What Defines Australia’s Most Influential Engineers?

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Wednesday, July 30th, 2014
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Leadership qualities such as vision, drive, passion, persistence, emotional intelligence and communication skills as well as a global outlook and the ability to view problems and challenges through a systematic mindset are amongst key attributes which define influential engineers in Australia today, a member of the advisory panel for Engineers Australia Magazine’s recent 2014 Australia’s Top 100 Most Influential Engineers says.

In a recent interview, Professor Michael Dureau AM, an adjunct professor at the University of Sydney and deputy chair of the Warren Centre for Advanced Engineering told Sourceable engineers who advance to positions of leadership and influence combine many of the conventional attributes common to successful leaders with the ability of engineers trained in “The Scientific Method” to appreciate the logic and consequences of their actions.

“Basically, these are people with vision, with drive and with passion,” Dureau said when asked about attributes common to those on the Top 100 list.

“I think their leadership skills are obvious but they are not there (on the list) just because of longevity, they are there because they are movers and shakers – they have global focus and to some degree a large number of them have good communication skills and emotional intelligence.

“Another characteristic is ‘stickability’ – when they have got a goal, they stick to it until they achieve that goal.”

Furthermore, Dureau believes leaders within engineering are able to apply a scientific mindset to challenges which involves logical thought processes and sound conclusions based on available facts.

“I think they have this extra dimension that they understand the logic and the consequences of their actions much better than people who are more marketing style or accounting or legal leaders,” he said.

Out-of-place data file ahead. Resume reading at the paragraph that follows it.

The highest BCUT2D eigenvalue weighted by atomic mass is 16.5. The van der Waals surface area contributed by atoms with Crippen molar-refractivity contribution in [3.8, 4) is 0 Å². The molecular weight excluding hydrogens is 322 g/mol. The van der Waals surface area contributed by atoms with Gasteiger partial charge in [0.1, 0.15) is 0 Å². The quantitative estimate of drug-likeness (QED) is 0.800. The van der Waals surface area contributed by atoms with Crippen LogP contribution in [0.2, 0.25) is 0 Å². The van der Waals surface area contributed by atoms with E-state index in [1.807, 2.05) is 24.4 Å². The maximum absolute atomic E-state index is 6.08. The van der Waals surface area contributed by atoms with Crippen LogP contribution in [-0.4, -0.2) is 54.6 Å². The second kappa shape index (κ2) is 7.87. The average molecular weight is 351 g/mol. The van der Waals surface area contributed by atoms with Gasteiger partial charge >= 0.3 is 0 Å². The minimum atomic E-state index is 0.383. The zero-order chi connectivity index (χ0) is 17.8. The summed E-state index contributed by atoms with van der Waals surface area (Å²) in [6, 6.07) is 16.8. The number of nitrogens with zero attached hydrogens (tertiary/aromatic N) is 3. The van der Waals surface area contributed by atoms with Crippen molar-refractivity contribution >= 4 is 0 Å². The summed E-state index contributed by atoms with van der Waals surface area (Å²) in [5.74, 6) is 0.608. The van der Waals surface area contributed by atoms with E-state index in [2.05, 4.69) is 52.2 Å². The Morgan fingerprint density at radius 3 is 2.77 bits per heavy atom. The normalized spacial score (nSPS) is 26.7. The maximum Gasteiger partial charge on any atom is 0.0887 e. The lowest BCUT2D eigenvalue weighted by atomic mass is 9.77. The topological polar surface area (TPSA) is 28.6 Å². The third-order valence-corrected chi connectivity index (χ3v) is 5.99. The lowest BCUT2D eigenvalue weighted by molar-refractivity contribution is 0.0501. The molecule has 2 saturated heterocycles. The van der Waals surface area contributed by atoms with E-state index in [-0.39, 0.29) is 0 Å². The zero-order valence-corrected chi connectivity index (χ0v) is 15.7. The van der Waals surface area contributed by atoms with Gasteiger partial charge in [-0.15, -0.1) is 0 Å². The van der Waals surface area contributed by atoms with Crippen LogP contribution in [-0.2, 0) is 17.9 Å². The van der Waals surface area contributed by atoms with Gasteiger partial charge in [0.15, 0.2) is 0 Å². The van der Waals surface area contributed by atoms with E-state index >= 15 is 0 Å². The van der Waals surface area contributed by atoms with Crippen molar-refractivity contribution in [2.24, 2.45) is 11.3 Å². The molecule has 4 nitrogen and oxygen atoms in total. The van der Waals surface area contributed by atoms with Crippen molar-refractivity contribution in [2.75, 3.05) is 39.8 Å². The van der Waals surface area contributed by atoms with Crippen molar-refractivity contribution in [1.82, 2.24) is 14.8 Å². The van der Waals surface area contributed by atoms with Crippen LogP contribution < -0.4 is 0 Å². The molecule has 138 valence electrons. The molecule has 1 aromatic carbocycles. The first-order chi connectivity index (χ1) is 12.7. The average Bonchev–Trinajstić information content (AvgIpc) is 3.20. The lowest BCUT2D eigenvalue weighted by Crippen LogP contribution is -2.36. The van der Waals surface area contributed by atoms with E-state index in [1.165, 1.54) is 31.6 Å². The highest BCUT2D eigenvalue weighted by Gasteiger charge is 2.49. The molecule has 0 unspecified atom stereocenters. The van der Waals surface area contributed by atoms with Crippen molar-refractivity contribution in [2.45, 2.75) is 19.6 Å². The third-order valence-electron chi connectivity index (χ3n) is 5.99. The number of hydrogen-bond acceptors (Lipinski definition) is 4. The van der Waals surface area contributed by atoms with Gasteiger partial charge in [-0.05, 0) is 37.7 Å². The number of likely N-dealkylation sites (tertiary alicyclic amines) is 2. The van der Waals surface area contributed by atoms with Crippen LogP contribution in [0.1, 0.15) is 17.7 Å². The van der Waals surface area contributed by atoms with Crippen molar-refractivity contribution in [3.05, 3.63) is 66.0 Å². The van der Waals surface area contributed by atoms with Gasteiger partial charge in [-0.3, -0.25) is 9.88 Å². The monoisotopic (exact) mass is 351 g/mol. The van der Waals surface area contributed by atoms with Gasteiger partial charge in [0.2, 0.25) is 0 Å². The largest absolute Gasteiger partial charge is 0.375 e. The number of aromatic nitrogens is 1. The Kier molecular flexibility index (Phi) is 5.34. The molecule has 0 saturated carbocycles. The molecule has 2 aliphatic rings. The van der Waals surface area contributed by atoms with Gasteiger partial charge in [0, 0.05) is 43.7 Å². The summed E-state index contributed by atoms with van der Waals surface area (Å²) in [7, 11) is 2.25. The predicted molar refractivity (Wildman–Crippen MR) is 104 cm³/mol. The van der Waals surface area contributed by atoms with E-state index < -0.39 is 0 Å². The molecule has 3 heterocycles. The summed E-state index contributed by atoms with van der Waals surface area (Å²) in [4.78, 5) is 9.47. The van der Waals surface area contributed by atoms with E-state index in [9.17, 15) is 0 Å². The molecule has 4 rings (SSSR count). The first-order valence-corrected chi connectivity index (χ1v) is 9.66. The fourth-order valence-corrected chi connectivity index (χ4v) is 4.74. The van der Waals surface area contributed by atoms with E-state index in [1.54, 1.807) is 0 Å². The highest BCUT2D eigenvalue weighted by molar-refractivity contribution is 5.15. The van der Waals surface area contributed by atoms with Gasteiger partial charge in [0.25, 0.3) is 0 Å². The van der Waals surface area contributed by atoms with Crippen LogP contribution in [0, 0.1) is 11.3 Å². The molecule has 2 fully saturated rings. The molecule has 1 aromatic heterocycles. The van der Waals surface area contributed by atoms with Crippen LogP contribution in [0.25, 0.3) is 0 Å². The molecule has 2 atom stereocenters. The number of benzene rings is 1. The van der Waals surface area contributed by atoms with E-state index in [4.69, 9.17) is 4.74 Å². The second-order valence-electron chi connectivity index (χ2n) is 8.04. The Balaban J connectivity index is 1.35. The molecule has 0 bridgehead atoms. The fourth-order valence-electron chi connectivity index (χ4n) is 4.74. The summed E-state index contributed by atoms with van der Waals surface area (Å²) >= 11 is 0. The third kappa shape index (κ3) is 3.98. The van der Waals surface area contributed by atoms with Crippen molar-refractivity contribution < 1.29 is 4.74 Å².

“Their training and their basic skills are such that they understand that when you put an input in and mix it all around, you produce an output based on how you mix it all around.”

Dureau’s comments follow last month’s publication of the aforementioned Top 100 list, which included not only business leaders such as Leighton Contractors Managing Director Craig Laslett and Fortescue Metals Chief Executive Officer Nev Power but also others from areas such as academia, industry associations and politics and even others such as renowned playwright David Williamson AO who has an engineering background but gained his foremost prominence in an unrelated field.

The comments also come as Australia faces the task of maintaining and further developing engineering skills capacity despite significant loss of opportunities in a number of manufacturing sectors.

Asked about emerging fields the country’s engineers could exploit to replace lost opportunities, Dureau – who currently sits on a number of boards and whose previous full-time career included Managing Director positions at Alstom Power and ABB Power Generation as well as a two-year stint as the President of the Australian Water Association – says these include biomedical, robotics, digital innovation in farming and agriculture and low energy emission solutions such as geothermal, biomass and capture and usage of heat energy.

But he expresses disappointment about the recent pull-back in funding for innovation, and says the nation needs to provide greater financial support to help startup companies transform promising ideas and concepts into commercial products and offerings – especially prior to the stages where traditional borrowing or venture capital become realistically available to such entities.

“Time and time again, we’ve seen companies that have developed a product which has then been lost to us because they didn’t have enough money to finalise the commercialisation,” Dureau laments.

Asked finally about how influential engineers in coming decades will differ from those today, Dureau says a number of attributes will become increasingly significant going forward, including mobility and readiness to make career or employment changes, interdisciplinary skills and the ability to understand complex systems.

Most important, however, will be the ability to bring people together as a team.

“Engineers are not normally trained in the whole area of people interaction and people skills,” Dureau says. “And a lot of the new driving forces within the training of engineers is to get them to understand more about the most important asset they have – their people.”

“I used to say when I was running a company and I was managing director of Alstom Power, ‘my success walks in the door on a Monday morning and walks out on a Friday night. And if they don’t come back on the Monday morning, I’m stuffed.’”

“My people are my success.’”

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